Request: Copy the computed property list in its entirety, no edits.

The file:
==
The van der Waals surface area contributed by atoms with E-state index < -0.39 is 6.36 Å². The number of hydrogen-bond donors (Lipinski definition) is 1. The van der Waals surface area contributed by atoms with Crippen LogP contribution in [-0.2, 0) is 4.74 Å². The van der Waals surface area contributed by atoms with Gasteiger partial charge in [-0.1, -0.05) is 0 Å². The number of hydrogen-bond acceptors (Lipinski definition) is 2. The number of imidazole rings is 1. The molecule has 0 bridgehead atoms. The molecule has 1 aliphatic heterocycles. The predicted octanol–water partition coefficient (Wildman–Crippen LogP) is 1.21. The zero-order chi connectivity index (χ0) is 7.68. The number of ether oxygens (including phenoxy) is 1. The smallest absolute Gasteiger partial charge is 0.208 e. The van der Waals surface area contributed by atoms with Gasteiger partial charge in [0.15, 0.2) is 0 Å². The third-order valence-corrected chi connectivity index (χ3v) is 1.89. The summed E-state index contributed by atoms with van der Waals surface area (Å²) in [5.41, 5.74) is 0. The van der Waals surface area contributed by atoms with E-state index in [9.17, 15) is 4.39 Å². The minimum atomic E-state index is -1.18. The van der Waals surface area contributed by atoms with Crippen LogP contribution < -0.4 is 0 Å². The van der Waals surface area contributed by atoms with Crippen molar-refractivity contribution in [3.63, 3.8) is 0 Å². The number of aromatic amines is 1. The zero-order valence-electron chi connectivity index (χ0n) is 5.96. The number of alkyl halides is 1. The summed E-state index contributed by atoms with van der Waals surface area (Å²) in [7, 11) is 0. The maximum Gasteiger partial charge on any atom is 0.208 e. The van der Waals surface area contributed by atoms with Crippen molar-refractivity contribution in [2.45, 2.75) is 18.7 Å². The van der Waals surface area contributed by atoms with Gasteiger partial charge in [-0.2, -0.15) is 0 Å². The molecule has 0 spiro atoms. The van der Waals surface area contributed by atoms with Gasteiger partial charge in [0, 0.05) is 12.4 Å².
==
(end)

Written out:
The van der Waals surface area contributed by atoms with E-state index < -0.39 is 6.36 Å². The number of hydrogen-bond donors (Lipinski definition) is 1. The van der Waals surface area contributed by atoms with Crippen LogP contribution in [-0.2, 0) is 4.74 Å². The van der Waals surface area contributed by atoms with Gasteiger partial charge in [-0.1, -0.05) is 0 Å². The number of hydrogen-bond acceptors (Lipinski definition) is 2. The number of imidazole rings is 1. The molecule has 0 bridgehead atoms. The molecule has 1 aliphatic heterocycles. The predicted octanol–water partition coefficient (Wildman–Crippen LogP) is 1.21. The zero-order chi connectivity index (χ0) is 7.68. The number of ether oxygens (including phenoxy) is 1. The smallest absolute Gasteiger partial charge is 0.208 e. The van der Waals surface area contributed by atoms with Gasteiger partial charge in [0.15, 0.2) is 0 Å². The third-order valence-corrected chi connectivity index (χ3v) is 1.89. The summed E-state index contributed by atoms with van der Waals surface area (Å²) in [5.41, 5.74) is 0. The van der Waals surface area contributed by atoms with E-state index in [9.17, 15) is 4.39 Å². The minimum atomic E-state index is -1.18. The van der Waals surface area contributed by atoms with Crippen LogP contribution < -0.4 is 0 Å². The van der Waals surface area contributed by atoms with Crippen molar-refractivity contribution in [3.63, 3.8) is 0 Å². The number of aromatic amines is 1. The zero-order valence-electron chi connectivity index (χ0n) is 5.96. The number of alkyl halides is 1. The summed E-state index contributed by atoms with van der Waals surface area (Å²) in [7, 11) is 0. The maximum Gasteiger partial charge on any atom is 0.208 e. The van der Waals surface area contributed by atoms with Crippen molar-refractivity contribution in [2.45, 2.75) is 18.7 Å². The van der Waals surface area contributed by atoms with Gasteiger partial charge in [-0.2, -0.15) is 0 Å². The molecule has 0 spiro atoms. The van der Waals surface area contributed by atoms with Gasteiger partial charge in [0, 0.05) is 12.4 Å².